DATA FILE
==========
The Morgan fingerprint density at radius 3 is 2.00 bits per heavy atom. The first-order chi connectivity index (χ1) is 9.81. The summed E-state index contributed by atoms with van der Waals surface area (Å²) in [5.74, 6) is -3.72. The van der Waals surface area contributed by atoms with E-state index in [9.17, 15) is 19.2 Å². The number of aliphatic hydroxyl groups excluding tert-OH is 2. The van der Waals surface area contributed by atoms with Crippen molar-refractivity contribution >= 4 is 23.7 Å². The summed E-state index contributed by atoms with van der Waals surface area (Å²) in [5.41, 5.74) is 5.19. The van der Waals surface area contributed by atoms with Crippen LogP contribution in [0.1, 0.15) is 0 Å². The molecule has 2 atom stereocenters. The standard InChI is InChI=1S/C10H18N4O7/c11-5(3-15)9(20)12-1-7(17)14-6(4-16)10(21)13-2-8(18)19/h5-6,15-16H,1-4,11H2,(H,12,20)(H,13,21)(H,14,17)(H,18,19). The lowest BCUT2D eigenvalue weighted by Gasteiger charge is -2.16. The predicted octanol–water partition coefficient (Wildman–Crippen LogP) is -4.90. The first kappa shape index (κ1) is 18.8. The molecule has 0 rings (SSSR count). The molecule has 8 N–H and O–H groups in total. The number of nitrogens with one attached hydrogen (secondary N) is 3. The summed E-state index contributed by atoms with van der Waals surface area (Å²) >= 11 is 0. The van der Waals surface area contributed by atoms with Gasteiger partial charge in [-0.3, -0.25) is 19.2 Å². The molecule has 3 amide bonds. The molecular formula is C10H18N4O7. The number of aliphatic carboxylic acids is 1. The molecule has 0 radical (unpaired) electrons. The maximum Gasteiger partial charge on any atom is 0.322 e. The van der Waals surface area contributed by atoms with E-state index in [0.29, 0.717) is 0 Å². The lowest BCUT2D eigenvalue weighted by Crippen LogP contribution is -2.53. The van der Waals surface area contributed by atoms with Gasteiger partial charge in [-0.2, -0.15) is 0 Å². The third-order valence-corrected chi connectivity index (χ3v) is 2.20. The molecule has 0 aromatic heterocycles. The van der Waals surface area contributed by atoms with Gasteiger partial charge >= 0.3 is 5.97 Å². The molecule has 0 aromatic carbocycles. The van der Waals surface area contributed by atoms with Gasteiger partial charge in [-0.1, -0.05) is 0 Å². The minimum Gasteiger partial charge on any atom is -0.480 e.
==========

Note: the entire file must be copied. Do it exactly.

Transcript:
The Morgan fingerprint density at radius 3 is 2.00 bits per heavy atom. The first-order chi connectivity index (χ1) is 9.81. The summed E-state index contributed by atoms with van der Waals surface area (Å²) in [5.74, 6) is -3.72. The van der Waals surface area contributed by atoms with E-state index in [9.17, 15) is 19.2 Å². The number of aliphatic hydroxyl groups excluding tert-OH is 2. The van der Waals surface area contributed by atoms with Crippen molar-refractivity contribution >= 4 is 23.7 Å². The summed E-state index contributed by atoms with van der Waals surface area (Å²) in [5.41, 5.74) is 5.19. The van der Waals surface area contributed by atoms with Crippen LogP contribution in [0.1, 0.15) is 0 Å². The molecule has 2 atom stereocenters. The standard InChI is InChI=1S/C10H18N4O7/c11-5(3-15)9(20)12-1-7(17)14-6(4-16)10(21)13-2-8(18)19/h5-6,15-16H,1-4,11H2,(H,12,20)(H,13,21)(H,14,17)(H,18,19). The lowest BCUT2D eigenvalue weighted by Gasteiger charge is -2.16. The predicted octanol–water partition coefficient (Wildman–Crippen LogP) is -4.90. The first kappa shape index (κ1) is 18.8. The molecule has 0 rings (SSSR count). The molecule has 8 N–H and O–H groups in total. The number of nitrogens with one attached hydrogen (secondary N) is 3. The summed E-state index contributed by atoms with van der Waals surface area (Å²) >= 11 is 0. The van der Waals surface area contributed by atoms with Gasteiger partial charge in [-0.3, -0.25) is 19.2 Å². The molecule has 3 amide bonds. The molecular formula is C10H18N4O7. The number of aliphatic carboxylic acids is 1. The molecule has 0 radical (unpaired) electrons. The maximum Gasteiger partial charge on any atom is 0.322 e. The van der Waals surface area contributed by atoms with E-state index in [0.29, 0.717) is 0 Å². The lowest BCUT2D eigenvalue weighted by Crippen LogP contribution is -2.53. The van der Waals surface area contributed by atoms with Gasteiger partial charge in [-0.2, -0.15) is 0 Å². The third-order valence-corrected chi connectivity index (χ3v) is 2.20. The molecule has 0 aromatic heterocycles. The van der Waals surface area contributed by atoms with Gasteiger partial charge >= 0.3 is 5.97 Å². The molecule has 0 aromatic carbocycles. The van der Waals surface area contributed by atoms with Gasteiger partial charge in [-0.1, -0.05) is 0 Å². The minimum Gasteiger partial charge on any atom is -0.480 e.